The Panel finds the domain name to be confusingly similar to the trademark and so finds that Complainant has satisfied the requirements of paragraph 4(a)(i) of the Policy.
Paragraph 4(c) of the Policy states that any of the following circumstances, in particular but without limitation, if found by the Panel to be proved, based on its evaluation of all evidence presented, shall demonstrate rights or legitimate interests to a domain name for purposes of paragraph 4(a)(ii) of the Policy:
(i) before any notice to you of the dispute, your use of, or demonstrable preparations to use, the domain name or a name corresponding to the domain name in connection with a bona fide offering of goods or services; or
(iii) you are making a legitimate noncommercial or fair use of the domain name, without intent for commercial gain to misleadingly divert consumers or to tarnish the trademark or service mark at issue.
Complainant need only make out a prima facie case that Respondent has no rights or legitimate interests in the disputed domain name, after which the onus shifts to Respondent to rebut that case by demonstrating those rights or interests (see, for example, Do The Hustle, LLC v. Tropic Web, D2000‑0624 (WIPO Aug. 21, 2000).
The publicly available WHOIS information shielded the domain name holder but in consequence of these proceedings the name of the underlying registrant (Respondent, Christiano Juarez) was disclosed. That name does not provide any prima facie evidence that Respondent might be commonly known by the disputed domain name. There is no evidence that Respondent has any trademark rights and Complainant states that it has not given Respondent permission to use the trademark for any purpose. The disputed domain name resolves to a website featuring adult entertainment, some of which appears to be provided only to subscribers, together with miscellaneous advertising. Such use does not constitute a legitimate interest or give rights and the Panel finds that Complainant has made a prima facie case (see, for example, Ashley Furniture Industries, Inc. v. domain admin / private registrations aktien gesellschaft, FA1506001626253 (Forum July 29, 2015) (“Respondent is using the disputed domain name to resolve to a web page containing advertising links to products that compete with those of Complainant. The Panel finds that this does not constitute a bona fide offering or a legitimate noncommercial or fair use.”); Zillow, Inc. v. Domain Admin / Whois Privacy Corp., FA 1784943 (Forum June 7, 2018) (“the <trulia.co> domain name resolves to a variety of pages, including real-estate-related advertising and to the website of a direct competitor of the Complainant in the online real estate field. Therefore, the Panel agrees with Complainant and finds that Respondent does not have rights or legitimate interests in the domain name per Policy ¶¶ 4(c)(i) or (iii).”).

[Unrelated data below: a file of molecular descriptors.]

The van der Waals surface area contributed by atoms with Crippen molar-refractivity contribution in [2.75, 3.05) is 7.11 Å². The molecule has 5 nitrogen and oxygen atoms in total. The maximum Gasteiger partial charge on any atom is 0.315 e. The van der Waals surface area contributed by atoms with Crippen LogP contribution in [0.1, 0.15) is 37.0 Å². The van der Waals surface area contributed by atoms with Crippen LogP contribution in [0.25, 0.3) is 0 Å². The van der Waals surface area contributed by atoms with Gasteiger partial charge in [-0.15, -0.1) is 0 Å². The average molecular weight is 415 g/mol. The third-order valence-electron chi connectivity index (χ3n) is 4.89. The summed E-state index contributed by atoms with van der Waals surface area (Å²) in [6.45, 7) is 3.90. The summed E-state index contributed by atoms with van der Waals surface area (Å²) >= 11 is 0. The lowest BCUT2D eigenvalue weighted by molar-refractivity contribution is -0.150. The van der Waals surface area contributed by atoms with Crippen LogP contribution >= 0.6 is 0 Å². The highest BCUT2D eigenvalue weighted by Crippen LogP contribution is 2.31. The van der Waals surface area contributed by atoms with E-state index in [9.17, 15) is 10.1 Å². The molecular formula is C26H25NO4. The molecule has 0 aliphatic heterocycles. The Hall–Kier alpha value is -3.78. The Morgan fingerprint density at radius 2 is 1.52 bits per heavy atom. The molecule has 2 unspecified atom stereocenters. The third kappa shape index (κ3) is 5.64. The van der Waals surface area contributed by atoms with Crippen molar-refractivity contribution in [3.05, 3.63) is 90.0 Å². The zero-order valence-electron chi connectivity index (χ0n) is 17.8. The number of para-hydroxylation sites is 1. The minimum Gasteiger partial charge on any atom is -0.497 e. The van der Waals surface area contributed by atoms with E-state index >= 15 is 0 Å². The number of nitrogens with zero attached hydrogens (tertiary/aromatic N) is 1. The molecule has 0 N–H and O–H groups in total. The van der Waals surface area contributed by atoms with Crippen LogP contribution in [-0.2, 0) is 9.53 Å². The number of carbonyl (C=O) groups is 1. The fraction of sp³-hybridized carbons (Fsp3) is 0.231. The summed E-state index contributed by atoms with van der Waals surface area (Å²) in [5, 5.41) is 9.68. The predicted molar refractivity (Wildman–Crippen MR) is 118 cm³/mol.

The onus shifts to Respondent to establish a legitimate interest in the domain name. In the absence of a Response, that prima facie case is not met and so Panel finds that Respondent has no rights or interests and so finds that Complainant has satisfied the second limb of the Policy.
Complainant must prove on the balance of probabilities both that the disputed domain name was registered and used in bad faith.